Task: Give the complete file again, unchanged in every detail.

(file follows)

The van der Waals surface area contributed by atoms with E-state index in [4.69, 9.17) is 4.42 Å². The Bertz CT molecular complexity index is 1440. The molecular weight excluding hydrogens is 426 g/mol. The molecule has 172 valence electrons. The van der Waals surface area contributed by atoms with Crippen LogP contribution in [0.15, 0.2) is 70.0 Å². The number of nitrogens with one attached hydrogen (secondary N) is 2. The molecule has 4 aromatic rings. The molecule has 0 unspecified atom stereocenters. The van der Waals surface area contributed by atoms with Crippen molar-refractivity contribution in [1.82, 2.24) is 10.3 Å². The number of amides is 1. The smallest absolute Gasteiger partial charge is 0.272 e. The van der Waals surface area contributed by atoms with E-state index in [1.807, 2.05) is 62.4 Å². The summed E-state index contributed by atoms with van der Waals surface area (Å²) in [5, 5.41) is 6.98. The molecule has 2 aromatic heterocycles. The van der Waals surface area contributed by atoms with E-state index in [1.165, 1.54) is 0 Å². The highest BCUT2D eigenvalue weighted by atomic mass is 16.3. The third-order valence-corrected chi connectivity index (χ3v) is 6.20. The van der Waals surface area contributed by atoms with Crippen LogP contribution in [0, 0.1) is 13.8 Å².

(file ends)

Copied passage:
The van der Waals surface area contributed by atoms with E-state index in [4.69, 9.17) is 4.42 Å². The Bertz CT molecular complexity index is 1440. The molecular weight excluding hydrogens is 426 g/mol. The molecule has 172 valence electrons. The van der Waals surface area contributed by atoms with Crippen LogP contribution in [0.15, 0.2) is 70.0 Å². The number of nitrogens with one attached hydrogen (secondary N) is 2. The molecule has 4 aromatic rings. The molecule has 0 unspecified atom stereocenters. The van der Waals surface area contributed by atoms with Crippen molar-refractivity contribution in [1.82, 2.24) is 10.3 Å². The number of amides is 1. The smallest absolute Gasteiger partial charge is 0.272 e. The van der Waals surface area contributed by atoms with E-state index in [1.807, 2.05) is 62.4 Å². The summed E-state index contributed by atoms with van der Waals surface area (Å²) in [5, 5.41) is 6.98. The molecule has 2 aromatic heterocycles. The van der Waals surface area contributed by atoms with E-state index in [1.165, 1.54) is 0 Å². The highest BCUT2D eigenvalue weighted by atomic mass is 16.3. The third-order valence-corrected chi connectivity index (χ3v) is 6.20. The van der Waals surface area contributed by atoms with Crippen LogP contribution in [0, 0.1) is 13.8 Å².